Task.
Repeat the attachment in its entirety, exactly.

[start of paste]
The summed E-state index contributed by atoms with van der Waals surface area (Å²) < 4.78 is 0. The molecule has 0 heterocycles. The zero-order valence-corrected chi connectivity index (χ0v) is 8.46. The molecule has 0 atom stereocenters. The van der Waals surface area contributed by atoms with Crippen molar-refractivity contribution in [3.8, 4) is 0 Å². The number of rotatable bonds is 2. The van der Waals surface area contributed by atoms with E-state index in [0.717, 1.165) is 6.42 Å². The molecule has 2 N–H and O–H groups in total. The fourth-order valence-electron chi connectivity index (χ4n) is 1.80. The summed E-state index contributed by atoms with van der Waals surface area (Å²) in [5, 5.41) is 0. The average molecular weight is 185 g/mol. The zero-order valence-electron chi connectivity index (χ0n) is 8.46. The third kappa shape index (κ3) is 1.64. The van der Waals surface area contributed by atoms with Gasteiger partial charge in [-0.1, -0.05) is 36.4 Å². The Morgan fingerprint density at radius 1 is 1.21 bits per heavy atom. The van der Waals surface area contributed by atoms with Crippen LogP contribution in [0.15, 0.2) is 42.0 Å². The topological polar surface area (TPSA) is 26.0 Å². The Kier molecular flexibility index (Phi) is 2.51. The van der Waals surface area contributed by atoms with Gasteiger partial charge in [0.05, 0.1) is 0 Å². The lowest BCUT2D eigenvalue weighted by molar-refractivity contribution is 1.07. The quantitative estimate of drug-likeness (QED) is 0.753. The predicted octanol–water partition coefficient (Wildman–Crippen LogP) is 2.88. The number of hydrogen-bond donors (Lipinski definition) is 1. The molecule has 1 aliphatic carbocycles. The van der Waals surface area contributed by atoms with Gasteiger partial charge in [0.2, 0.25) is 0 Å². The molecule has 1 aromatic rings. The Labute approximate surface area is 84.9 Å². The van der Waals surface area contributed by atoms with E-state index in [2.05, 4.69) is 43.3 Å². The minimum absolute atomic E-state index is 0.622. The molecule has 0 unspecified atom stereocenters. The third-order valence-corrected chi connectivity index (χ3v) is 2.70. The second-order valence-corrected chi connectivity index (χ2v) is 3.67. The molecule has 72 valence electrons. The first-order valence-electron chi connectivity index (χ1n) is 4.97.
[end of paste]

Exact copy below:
The summed E-state index contributed by atoms with van der Waals surface area (Å²) < 4.78 is 0. The molecule has 0 heterocycles. The zero-order valence-corrected chi connectivity index (χ0v) is 8.46. The molecule has 0 atom stereocenters. The van der Waals surface area contributed by atoms with Crippen molar-refractivity contribution in [3.8, 4) is 0 Å². The number of rotatable bonds is 2. The van der Waals surface area contributed by atoms with E-state index in [0.717, 1.165) is 6.42 Å². The molecule has 2 N–H and O–H groups in total. The fourth-order valence-electron chi connectivity index (χ4n) is 1.80. The summed E-state index contributed by atoms with van der Waals surface area (Å²) in [5, 5.41) is 0. The average molecular weight is 185 g/mol. The zero-order valence-electron chi connectivity index (χ0n) is 8.46. The third kappa shape index (κ3) is 1.64. The van der Waals surface area contributed by atoms with Gasteiger partial charge in [-0.1, -0.05) is 36.4 Å². The Morgan fingerprint density at radius 1 is 1.21 bits per heavy atom. The van der Waals surface area contributed by atoms with Crippen LogP contribution in [0.15, 0.2) is 42.0 Å². The topological polar surface area (TPSA) is 26.0 Å². The Kier molecular flexibility index (Phi) is 2.51. The van der Waals surface area contributed by atoms with Gasteiger partial charge in [0.05, 0.1) is 0 Å². The lowest BCUT2D eigenvalue weighted by molar-refractivity contribution is 1.07. The quantitative estimate of drug-likeness (QED) is 0.753. The predicted octanol–water partition coefficient (Wildman–Crippen LogP) is 2.88. The number of hydrogen-bond donors (Lipinski definition) is 1. The molecule has 1 aliphatic carbocycles. The van der Waals surface area contributed by atoms with Gasteiger partial charge in [0.2, 0.25) is 0 Å². The molecule has 1 aromatic rings. The Labute approximate surface area is 84.9 Å². The van der Waals surface area contributed by atoms with E-state index in [2.05, 4.69) is 43.3 Å². The minimum absolute atomic E-state index is 0.622. The molecule has 0 unspecified atom stereocenters. The third-order valence-corrected chi connectivity index (χ3v) is 2.70. The second-order valence-corrected chi connectivity index (χ2v) is 3.67. The molecule has 72 valence electrons. The first-order valence-electron chi connectivity index (χ1n) is 4.97.